We all love films. But our passion doesn’t end when we walk out of a theatre after three hours; it merely begins there.

The industry is increasingly the favoured subject for filmmakers

We all love films. But our passion doesn’t end when we walk out of a theatre after three hours; it merely begins there. Our interest in the glitzy world of stars and their lives,cinematic techniques and musical abilities,is satiated by newspapers,magazine and television shows.

But with more and more films based on the goings-on behind the scenes,filmmakers are further feeding in to the curious common man.

A successful run by Zoya Akhtar’s Luck By Chance and a reasonable response to Shah Rukh-produced Billu,are encouraging signs. This week’s release,Umesh Shukla’s Dhoondte Reh Jaoge,a comedy that builds upon the glitz and glamour of the movies,only drives home the point.


While it’s a comfort zone for filmmakers,a subject they know only too well,Shukla points out it’s also a success formula that hardly fails. “Films till now have either been about subjects that the audience can relate to or stirred their aspirations. The world of cinema is a heady mix of both. Today,your average moviegoer can,at a certain level,relate to this world more than he ever did in the past. He also knows from the many rags-to-riches stories that this is one industry where everything is possible.”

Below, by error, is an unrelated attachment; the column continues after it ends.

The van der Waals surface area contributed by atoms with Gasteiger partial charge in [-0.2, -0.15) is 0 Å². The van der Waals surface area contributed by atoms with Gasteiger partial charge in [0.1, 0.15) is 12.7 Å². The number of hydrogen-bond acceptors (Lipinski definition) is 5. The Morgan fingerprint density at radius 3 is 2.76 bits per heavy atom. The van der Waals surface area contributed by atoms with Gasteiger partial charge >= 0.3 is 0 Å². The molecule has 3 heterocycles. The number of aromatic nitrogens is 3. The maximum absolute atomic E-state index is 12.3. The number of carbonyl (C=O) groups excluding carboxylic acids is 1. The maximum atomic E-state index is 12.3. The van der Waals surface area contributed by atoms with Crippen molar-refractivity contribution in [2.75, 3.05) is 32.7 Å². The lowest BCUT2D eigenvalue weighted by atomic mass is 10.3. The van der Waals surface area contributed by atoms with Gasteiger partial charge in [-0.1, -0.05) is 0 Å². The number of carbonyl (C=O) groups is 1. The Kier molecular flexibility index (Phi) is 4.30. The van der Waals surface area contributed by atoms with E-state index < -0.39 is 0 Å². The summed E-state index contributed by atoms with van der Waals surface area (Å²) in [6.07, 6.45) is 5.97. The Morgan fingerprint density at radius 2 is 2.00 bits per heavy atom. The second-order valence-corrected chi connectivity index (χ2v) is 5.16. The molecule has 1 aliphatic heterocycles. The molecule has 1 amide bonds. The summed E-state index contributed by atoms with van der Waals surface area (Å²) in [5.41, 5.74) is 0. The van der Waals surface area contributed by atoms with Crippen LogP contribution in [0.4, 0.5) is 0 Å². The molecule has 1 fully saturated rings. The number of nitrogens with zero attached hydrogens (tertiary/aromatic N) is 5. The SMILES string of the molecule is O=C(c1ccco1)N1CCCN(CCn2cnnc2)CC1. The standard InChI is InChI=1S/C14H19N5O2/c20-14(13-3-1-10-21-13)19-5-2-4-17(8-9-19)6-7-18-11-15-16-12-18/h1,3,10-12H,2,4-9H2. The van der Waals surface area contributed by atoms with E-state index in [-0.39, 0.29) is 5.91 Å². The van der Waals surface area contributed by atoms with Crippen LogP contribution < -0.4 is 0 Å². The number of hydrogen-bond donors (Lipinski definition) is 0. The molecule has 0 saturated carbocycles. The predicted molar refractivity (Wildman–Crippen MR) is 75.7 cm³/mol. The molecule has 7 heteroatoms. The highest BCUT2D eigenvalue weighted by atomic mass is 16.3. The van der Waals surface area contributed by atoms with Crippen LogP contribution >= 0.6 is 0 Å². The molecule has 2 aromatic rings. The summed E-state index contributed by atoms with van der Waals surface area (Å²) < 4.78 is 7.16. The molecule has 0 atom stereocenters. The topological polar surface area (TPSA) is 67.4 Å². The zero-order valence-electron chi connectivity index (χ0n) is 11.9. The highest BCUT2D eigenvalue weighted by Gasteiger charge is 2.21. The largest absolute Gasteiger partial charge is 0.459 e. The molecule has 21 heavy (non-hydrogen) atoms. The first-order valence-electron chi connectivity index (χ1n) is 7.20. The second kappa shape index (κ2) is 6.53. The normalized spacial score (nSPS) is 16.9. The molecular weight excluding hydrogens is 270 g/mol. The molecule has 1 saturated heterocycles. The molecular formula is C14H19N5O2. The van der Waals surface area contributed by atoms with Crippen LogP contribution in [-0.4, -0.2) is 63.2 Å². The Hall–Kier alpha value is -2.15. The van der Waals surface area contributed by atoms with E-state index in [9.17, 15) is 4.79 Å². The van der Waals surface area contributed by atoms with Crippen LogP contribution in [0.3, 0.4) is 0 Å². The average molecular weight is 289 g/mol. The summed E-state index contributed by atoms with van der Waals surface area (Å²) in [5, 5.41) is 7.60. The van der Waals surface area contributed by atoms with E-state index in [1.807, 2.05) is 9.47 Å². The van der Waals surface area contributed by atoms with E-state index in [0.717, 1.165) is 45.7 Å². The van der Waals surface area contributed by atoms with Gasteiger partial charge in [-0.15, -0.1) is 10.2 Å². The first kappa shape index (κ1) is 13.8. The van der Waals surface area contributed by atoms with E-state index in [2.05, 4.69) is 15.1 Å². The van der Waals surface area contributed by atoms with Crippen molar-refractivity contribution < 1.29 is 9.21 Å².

Screenwriter Mushtaq Shiekh,who wrote Farah Khan-directed Om Shanti Om and more recently Billu,too agrees that such films feed on the audience’s curiosity: “The industry offers a strange dichotomy where while it’s the most exposed industry,it remains the most unresolved mystery. The audience is aware that there’s so much more to this eco-system than what they gauge through the media.”

The draw of such films also lies in the many “references” to Bollywood’s big names and the emulation of their mannerisms,which offer a sneak peak into the real world of these stars. After all,the filmmakers will draw from the world they live in. So while Om Shanti Om skimmed the surface,building upon real-life stories of veteran actors and their lives,Luck By Chance had stars like Aamir Khan and Akshaye Khanna offer a slice of their personalities through a mere scene or two.

Sheikh equates this phenomenon to a whodunit where the audience goes to the theatre merely to test their own knowledge and draw parallels. “A film buff loves it when he or she can figure out which star has been imitated or referred to.”

But such films aren’t merely a success formula for the filmmakers; the industry forms their universe and therefore finds its way into the stories they want to tell. Akhtar hence takes offence when her film is referred to as a spoof. “My first film is about the film industry probably because it’s the world I know and grew up in. But I don’t intend to poke fun at anyone. It’s my perspective of my world and while I have borrowed from elements in the industry,all characters merely build upon real people and are fictitious.”